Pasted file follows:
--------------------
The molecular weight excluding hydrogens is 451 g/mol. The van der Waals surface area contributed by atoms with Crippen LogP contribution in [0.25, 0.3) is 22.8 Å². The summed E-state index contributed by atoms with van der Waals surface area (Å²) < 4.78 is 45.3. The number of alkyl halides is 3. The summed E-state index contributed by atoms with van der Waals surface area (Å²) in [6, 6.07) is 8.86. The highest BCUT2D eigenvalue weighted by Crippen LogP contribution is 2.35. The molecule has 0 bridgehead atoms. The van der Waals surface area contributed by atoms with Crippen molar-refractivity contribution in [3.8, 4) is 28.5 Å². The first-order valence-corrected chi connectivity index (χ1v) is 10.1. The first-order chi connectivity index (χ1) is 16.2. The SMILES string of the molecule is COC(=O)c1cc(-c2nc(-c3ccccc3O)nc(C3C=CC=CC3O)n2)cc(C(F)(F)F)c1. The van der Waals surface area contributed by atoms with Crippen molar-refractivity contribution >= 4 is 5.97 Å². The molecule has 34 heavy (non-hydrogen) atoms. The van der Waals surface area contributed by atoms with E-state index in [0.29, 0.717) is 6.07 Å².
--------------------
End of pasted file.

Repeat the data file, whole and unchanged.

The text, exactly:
The molecular weight excluding hydrogens is 451 g/mol. The van der Waals surface area contributed by atoms with Crippen LogP contribution in [0.25, 0.3) is 22.8 Å². The summed E-state index contributed by atoms with van der Waals surface area (Å²) < 4.78 is 45.3. The number of alkyl halides is 3. The summed E-state index contributed by atoms with van der Waals surface area (Å²) in [6, 6.07) is 8.86. The highest BCUT2D eigenvalue weighted by Crippen LogP contribution is 2.35. The molecule has 0 bridgehead atoms. The van der Waals surface area contributed by atoms with Crippen molar-refractivity contribution in [3.8, 4) is 28.5 Å². The first-order valence-corrected chi connectivity index (χ1v) is 10.1. The first-order chi connectivity index (χ1) is 16.2. The SMILES string of the molecule is COC(=O)c1cc(-c2nc(-c3ccccc3O)nc(C3C=CC=CC3O)n2)cc(C(F)(F)F)c1. The van der Waals surface area contributed by atoms with Crippen molar-refractivity contribution >= 4 is 5.97 Å². The molecule has 34 heavy (non-hydrogen) atoms. The van der Waals surface area contributed by atoms with E-state index in [0.29, 0.717) is 6.07 Å².